More in Outdoors
Remove the siding on the house in the area you will be working -- from the top down to right above the door. You need to use scaffolding because it is the safest way to work. Remove the nails and then pry each piece of siding out all the way to below where you want the portico to tie in.
Expert Tip: It's a good idea to mark the back sides of the siding with a grease pencil as you take them off so you can replace them in their exact spot later.
Identify where the top plate is (usually the sheathing will break right at the top plate). Cut out the section of sheathing around where the base of the roof will meet the top plate. Use a circular saw to cut through the sheathing; then pry it out with a hammer or a wonderbar. Do this on both sides.
Measure up eight feet from the bottom, and attach the 2x6 joist hangers to the studs using joist hanger nails. Then slide the 2x6's into the joist hangers. This creates a place to tie-in to the house.
Figure out the exact length of the portico frame. Mark where the column bases will go (about 1/1-2" from the edge of the step).
Identify the center of each square. Measure from the tie-in beam out. Use a chalk line as a plumb bob to find the measurement.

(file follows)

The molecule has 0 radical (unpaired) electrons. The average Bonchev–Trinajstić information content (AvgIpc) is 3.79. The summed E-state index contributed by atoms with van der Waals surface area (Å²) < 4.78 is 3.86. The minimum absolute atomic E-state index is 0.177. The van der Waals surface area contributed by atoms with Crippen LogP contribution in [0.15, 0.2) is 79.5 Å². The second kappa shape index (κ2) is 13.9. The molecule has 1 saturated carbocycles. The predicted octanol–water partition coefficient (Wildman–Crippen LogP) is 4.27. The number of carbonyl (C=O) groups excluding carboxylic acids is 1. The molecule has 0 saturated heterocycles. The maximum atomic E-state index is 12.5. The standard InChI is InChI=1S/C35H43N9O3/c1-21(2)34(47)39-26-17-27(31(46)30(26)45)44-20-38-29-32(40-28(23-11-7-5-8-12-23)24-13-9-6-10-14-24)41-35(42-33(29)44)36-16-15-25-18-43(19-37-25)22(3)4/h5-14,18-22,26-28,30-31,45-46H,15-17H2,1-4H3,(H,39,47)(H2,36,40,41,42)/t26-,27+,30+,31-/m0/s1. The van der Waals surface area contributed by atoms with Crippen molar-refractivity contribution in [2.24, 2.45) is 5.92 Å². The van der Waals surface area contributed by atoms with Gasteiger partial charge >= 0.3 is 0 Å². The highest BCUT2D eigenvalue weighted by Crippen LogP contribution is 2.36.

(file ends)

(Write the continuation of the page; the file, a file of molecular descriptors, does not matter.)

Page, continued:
To build the three-sided framework for the roof to sit on, cut four pieces of 2x6 -- two to the measurement you just took and two 1-1/2" shorter so you can stagger the joints of the frame. Nail them together at an angle for a better hold using 16-penny nails.
Determine the length of the short board by measuring the distance between the posts. Cut one 2x6 to that length and cut another 3" longer for the staggered joint.
Add some construction adhesive to the ends and fit the frame together (figure D). Use a nail gun and 16-penny nails. Add the long board to the front rim and attach it.
Put up a temporary back board to help keep the frame steady. This board will be removed later.
Set the box into place. With help, set the two return boards onto the top plate and fasten the other ends to temporary posts. They will be replaced later with the columns.
Put joist hangers on 2x6 braces on joist hangers using measurements from front rim.
Build two temporary posts from 2x6's and set the frame on these posts and nail it in. This will hold the frame in place while you work, and then you'll set the return boards into their joist hangers.
Level the box so that the end is totally level or slightly higher than the house side so that you can easily replace the temporary posts with real ones later.
Attach the return boards with hanger nails. Put both temporary posts into place and remove the temporary brace.